"Christmas of a different kind by helping others recovering from disaster" By Aaron Sumrall, PhD County Extension Agent Agriculture & Natural Resources

   Sometimes gifts come in different packages and at different times of the year in a myriad of locations and this held true this year at Christmas for me.  
   As a County Extension Agent, we tend to wear a lot of different hats and no college course can prepared us for some of the things we have or are asked to do to serve those in our communities, Texas, across this great Nation, and the World!  
   I have had the opportunity with Texas A&M AgriLife Extension Service to receive great training in various fields, with one being emergency management as have many other agents.  
   Applying this training in combination with the many disaster experiences we have had and I, and many of my colleagues, have become proficient in broad, reaching aspects surrounding emergency issues.  
   It has become apparent that many other states have noticed the effectiveness in which Texas A&M AgriLife Extension has evolved with regard to emergency management and helping lives in catastrophic experiences.  
   Earlier this year, North Carolina took that recognition to the next level by asking for Texas A&M AgriLife assistance with recovery efforts following Hurricane Florence.  
   Others have followed suit. In mid-December (last month) California also made that call, requesting service following the horrendous wildfires that ravished Butte and surrounding counties. In the heart of this affected area was Paradise, Calif., in which estimates indicate that 95 percent of the town was destroyed and 84 lives were lost.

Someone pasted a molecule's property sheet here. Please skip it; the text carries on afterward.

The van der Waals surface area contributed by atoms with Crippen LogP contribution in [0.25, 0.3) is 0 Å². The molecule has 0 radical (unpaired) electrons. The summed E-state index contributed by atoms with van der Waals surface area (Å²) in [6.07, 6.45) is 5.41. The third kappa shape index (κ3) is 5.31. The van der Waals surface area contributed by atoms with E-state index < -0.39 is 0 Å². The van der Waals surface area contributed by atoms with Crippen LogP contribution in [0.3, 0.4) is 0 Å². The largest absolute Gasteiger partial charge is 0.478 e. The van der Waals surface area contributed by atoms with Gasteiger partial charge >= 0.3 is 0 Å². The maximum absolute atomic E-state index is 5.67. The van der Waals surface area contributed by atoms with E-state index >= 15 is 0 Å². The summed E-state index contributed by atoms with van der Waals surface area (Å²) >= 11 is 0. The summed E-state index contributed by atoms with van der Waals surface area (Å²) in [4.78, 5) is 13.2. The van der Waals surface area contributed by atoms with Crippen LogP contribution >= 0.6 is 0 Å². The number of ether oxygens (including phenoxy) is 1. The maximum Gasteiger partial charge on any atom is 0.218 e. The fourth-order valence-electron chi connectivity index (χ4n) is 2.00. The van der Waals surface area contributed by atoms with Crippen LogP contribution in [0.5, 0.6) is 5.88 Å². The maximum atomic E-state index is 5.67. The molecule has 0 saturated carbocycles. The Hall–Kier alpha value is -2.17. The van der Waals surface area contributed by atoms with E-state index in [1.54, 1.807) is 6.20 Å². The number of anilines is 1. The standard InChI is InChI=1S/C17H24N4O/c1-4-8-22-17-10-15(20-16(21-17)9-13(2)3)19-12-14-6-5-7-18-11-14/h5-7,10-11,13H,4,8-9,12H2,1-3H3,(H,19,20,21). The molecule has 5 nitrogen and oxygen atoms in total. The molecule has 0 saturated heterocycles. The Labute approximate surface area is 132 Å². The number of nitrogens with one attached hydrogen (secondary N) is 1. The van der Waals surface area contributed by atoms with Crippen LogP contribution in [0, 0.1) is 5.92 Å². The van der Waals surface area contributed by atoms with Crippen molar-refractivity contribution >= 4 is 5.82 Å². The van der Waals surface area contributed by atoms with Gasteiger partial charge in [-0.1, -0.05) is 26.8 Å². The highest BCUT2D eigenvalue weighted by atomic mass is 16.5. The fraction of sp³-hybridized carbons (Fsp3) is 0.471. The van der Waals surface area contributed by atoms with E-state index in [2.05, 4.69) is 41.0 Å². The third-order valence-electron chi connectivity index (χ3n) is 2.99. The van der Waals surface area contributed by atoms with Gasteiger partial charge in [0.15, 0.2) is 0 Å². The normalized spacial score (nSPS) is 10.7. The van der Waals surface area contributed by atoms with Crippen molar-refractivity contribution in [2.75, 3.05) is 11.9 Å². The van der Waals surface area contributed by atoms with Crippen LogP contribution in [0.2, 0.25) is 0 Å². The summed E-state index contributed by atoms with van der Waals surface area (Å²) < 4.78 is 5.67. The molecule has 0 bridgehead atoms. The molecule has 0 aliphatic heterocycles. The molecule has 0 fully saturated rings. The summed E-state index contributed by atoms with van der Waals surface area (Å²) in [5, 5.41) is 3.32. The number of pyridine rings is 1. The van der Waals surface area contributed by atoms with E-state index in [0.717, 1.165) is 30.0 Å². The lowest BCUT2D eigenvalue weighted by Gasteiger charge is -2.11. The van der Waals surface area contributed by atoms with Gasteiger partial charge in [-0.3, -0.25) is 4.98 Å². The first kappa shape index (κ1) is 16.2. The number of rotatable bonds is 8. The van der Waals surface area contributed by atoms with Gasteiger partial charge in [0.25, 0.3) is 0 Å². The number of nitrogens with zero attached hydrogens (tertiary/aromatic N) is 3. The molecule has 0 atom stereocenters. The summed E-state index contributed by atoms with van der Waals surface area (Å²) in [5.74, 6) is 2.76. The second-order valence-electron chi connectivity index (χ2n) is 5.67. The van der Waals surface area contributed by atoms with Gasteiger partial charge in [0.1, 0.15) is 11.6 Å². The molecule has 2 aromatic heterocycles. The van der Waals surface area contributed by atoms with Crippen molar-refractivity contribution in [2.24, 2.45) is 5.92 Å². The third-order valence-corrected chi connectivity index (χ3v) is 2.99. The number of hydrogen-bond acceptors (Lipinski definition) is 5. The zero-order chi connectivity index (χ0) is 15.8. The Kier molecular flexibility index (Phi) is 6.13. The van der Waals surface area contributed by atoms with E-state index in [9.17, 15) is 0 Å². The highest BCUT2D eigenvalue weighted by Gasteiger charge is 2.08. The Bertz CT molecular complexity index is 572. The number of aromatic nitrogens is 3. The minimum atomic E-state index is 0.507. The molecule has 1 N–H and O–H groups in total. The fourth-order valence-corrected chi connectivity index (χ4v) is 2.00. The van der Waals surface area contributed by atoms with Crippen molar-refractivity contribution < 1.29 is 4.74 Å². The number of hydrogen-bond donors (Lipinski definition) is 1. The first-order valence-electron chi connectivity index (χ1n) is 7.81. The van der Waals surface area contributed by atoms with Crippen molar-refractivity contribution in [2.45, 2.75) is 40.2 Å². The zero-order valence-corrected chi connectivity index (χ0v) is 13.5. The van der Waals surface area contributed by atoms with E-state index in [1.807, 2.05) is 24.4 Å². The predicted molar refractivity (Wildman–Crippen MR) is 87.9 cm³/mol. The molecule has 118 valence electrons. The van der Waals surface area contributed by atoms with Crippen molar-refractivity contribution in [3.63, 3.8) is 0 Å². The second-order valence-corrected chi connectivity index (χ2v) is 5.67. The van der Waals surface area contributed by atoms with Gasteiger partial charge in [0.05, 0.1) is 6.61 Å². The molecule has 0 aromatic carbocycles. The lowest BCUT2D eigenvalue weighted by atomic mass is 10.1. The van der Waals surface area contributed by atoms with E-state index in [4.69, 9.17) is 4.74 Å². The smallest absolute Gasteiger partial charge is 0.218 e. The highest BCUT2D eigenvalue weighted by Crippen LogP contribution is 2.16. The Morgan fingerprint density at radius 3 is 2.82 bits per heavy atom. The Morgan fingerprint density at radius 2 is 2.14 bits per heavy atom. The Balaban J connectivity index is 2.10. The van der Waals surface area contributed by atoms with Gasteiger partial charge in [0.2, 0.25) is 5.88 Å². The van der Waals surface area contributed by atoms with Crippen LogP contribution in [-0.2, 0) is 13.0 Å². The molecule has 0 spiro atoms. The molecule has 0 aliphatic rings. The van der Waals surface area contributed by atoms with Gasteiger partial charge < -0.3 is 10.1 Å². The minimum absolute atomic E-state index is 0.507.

This particular fire consumed more than 155,000 acres. The California request was for a hybrid team of veterinarians, agents, and logistics.  
   I was honored, along with other agents, in getting the call to assist. I was part of an eight-person team consisting of the aforementioned members and left on the first wave headed west Dec. 20.  
   News and pictures cannot accurately convey the destruction experienced by the named Camp Fire to lives, homes, business and industry, agriculture, the human psyche, and so much more. Hurricane Harvey did much of the same here so we all know what the folks in California were/are going through.  
   Our team was asked to assist with multiple task associated with livestock, pets, people, logistics, and organization to better allow California to help in putting the lives of their citizens back together.  
   Our team had a cast of support second to none to make this happen.  
   There were 30 unbelievable California Army National Guard and a host of other volunteers pouring out hearts and effort to serve those in this great time of need.  
   I will not go into the specifics of the duties, but this week-long experience was better than any wrapped package under a tree. Sure, I would have much rather spent Christmas with my kids, and I missed not getting to, but the humble joy of getting to be a part of something like this is life-changing.  
   We, as a state or country, may squabble and bicker about things that give us heartburn, but when it is time to strap up, we all stand together with disregard for personal or political views, ambitions or glory and serve those around us!  
   This trip allowed me to hit the reset button on a lot of things and refine my focus.  
   Texas A&M AgriLife Extension Service and the Texas A&M Veterinary Emergency team members are still there as fresh folks are rotating in to keep the mission of service going as long as needed.  
   We often tend to see situations as this in nothing but a negative light and it may be tough to see how good can come from it, but God brings gifts in many different types of wrappings and we just have to see what unfolds and where it takes us. 
   I hope the best for you and your family during 2019 and I look forward to helping you and Matagorda County where needed in the year to come! 
   God Bless! 

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